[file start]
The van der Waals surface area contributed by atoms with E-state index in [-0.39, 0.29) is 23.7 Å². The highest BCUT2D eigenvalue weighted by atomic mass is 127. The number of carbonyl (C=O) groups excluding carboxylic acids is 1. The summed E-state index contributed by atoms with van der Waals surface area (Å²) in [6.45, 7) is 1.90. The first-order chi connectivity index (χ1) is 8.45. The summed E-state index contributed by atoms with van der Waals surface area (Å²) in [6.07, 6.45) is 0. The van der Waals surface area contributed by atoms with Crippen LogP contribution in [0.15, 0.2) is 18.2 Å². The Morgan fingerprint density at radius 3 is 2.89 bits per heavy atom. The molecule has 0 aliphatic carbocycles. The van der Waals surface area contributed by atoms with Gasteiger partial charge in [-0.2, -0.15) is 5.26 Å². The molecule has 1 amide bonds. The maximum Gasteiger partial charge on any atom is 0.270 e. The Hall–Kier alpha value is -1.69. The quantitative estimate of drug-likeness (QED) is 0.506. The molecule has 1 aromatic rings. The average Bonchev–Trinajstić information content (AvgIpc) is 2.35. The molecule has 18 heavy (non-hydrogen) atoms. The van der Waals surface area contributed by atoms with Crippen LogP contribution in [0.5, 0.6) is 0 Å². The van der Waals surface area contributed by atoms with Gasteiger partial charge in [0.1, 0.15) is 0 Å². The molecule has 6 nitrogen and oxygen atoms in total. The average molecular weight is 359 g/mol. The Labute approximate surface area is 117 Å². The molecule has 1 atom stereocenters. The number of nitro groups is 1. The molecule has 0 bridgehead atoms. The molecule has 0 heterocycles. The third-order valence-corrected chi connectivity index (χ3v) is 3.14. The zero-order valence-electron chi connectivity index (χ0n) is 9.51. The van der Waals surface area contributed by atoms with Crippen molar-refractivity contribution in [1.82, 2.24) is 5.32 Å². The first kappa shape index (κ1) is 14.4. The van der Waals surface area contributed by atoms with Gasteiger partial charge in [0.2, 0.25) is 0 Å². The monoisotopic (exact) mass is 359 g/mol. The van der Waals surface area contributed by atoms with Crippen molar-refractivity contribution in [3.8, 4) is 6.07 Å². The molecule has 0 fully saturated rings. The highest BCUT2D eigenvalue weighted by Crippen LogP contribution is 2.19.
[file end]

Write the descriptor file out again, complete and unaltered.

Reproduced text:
The van der Waals surface area contributed by atoms with E-state index in [-0.39, 0.29) is 23.7 Å². The highest BCUT2D eigenvalue weighted by atomic mass is 127. The number of carbonyl (C=O) groups excluding carboxylic acids is 1. The summed E-state index contributed by atoms with van der Waals surface area (Å²) in [6.45, 7) is 1.90. The first-order chi connectivity index (χ1) is 8.45. The summed E-state index contributed by atoms with van der Waals surface area (Å²) in [6.07, 6.45) is 0. The van der Waals surface area contributed by atoms with Crippen LogP contribution in [0.15, 0.2) is 18.2 Å². The Morgan fingerprint density at radius 3 is 2.89 bits per heavy atom. The molecule has 0 aliphatic carbocycles. The van der Waals surface area contributed by atoms with Gasteiger partial charge in [-0.2, -0.15) is 5.26 Å². The molecule has 1 amide bonds. The maximum Gasteiger partial charge on any atom is 0.270 e. The Hall–Kier alpha value is -1.69. The quantitative estimate of drug-likeness (QED) is 0.506. The molecule has 1 aromatic rings. The average Bonchev–Trinajstić information content (AvgIpc) is 2.35. The molecule has 18 heavy (non-hydrogen) atoms. The van der Waals surface area contributed by atoms with Crippen LogP contribution in [0.5, 0.6) is 0 Å². The van der Waals surface area contributed by atoms with Gasteiger partial charge in [0.1, 0.15) is 0 Å². The molecule has 6 nitrogen and oxygen atoms in total. The average molecular weight is 359 g/mol. The Labute approximate surface area is 117 Å². The molecule has 1 atom stereocenters. The number of nitro groups is 1. The molecule has 0 bridgehead atoms. The molecule has 0 heterocycles. The third-order valence-corrected chi connectivity index (χ3v) is 3.14. The zero-order valence-electron chi connectivity index (χ0n) is 9.51. The van der Waals surface area contributed by atoms with Crippen molar-refractivity contribution in [1.82, 2.24) is 5.32 Å². The first kappa shape index (κ1) is 14.4. The van der Waals surface area contributed by atoms with Gasteiger partial charge in [0.2, 0.25) is 0 Å². The monoisotopic (exact) mass is 359 g/mol. The van der Waals surface area contributed by atoms with Crippen molar-refractivity contribution in [3.8, 4) is 6.07 Å². The molecule has 0 fully saturated rings. The highest BCUT2D eigenvalue weighted by Crippen LogP contribution is 2.19.